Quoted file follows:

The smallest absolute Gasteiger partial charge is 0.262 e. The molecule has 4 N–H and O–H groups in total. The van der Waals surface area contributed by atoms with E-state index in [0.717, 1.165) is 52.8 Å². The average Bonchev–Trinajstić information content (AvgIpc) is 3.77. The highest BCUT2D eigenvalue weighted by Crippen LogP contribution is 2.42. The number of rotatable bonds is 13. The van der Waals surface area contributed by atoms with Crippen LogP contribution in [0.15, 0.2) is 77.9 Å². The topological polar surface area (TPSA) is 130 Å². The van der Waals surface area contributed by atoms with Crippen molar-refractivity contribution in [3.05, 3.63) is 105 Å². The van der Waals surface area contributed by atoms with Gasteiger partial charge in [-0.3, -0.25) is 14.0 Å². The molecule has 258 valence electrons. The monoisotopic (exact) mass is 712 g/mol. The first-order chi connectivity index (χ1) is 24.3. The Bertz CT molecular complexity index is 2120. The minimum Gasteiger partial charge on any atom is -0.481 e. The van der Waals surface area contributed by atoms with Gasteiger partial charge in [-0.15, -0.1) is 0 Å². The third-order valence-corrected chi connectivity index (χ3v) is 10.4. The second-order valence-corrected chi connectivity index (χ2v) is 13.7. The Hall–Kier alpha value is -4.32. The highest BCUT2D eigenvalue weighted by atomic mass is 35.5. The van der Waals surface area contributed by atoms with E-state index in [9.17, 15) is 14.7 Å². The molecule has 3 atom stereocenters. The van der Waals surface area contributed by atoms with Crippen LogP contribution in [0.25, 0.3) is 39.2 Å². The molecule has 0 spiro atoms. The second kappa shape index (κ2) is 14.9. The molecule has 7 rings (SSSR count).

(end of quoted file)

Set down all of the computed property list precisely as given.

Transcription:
The smallest absolute Gasteiger partial charge is 0.262 e. The molecule has 4 N–H and O–H groups in total. The van der Waals surface area contributed by atoms with E-state index in [0.717, 1.165) is 52.8 Å². The average Bonchev–Trinajstić information content (AvgIpc) is 3.77. The highest BCUT2D eigenvalue weighted by Crippen LogP contribution is 2.42. The number of rotatable bonds is 13. The van der Waals surface area contributed by atoms with Crippen LogP contribution in [0.15, 0.2) is 77.9 Å². The topological polar surface area (TPSA) is 130 Å². The van der Waals surface area contributed by atoms with Crippen molar-refractivity contribution in [3.05, 3.63) is 105 Å². The van der Waals surface area contributed by atoms with Gasteiger partial charge in [-0.3, -0.25) is 14.0 Å². The molecule has 258 valence electrons. The monoisotopic (exact) mass is 712 g/mol. The first-order chi connectivity index (χ1) is 24.3. The Bertz CT molecular complexity index is 2120. The minimum Gasteiger partial charge on any atom is -0.481 e. The van der Waals surface area contributed by atoms with Gasteiger partial charge in [-0.15, -0.1) is 0 Å². The third-order valence-corrected chi connectivity index (χ3v) is 10.4. The second-order valence-corrected chi connectivity index (χ2v) is 13.7. The Hall–Kier alpha value is -4.32. The highest BCUT2D eigenvalue weighted by atomic mass is 35.5. The van der Waals surface area contributed by atoms with E-state index in [9.17, 15) is 14.7 Å². The molecule has 3 atom stereocenters. The van der Waals surface area contributed by atoms with Crippen LogP contribution in [0.25, 0.3) is 39.2 Å². The molecule has 0 spiro atoms. The second kappa shape index (κ2) is 14.9. The molecule has 7 rings (SSSR count).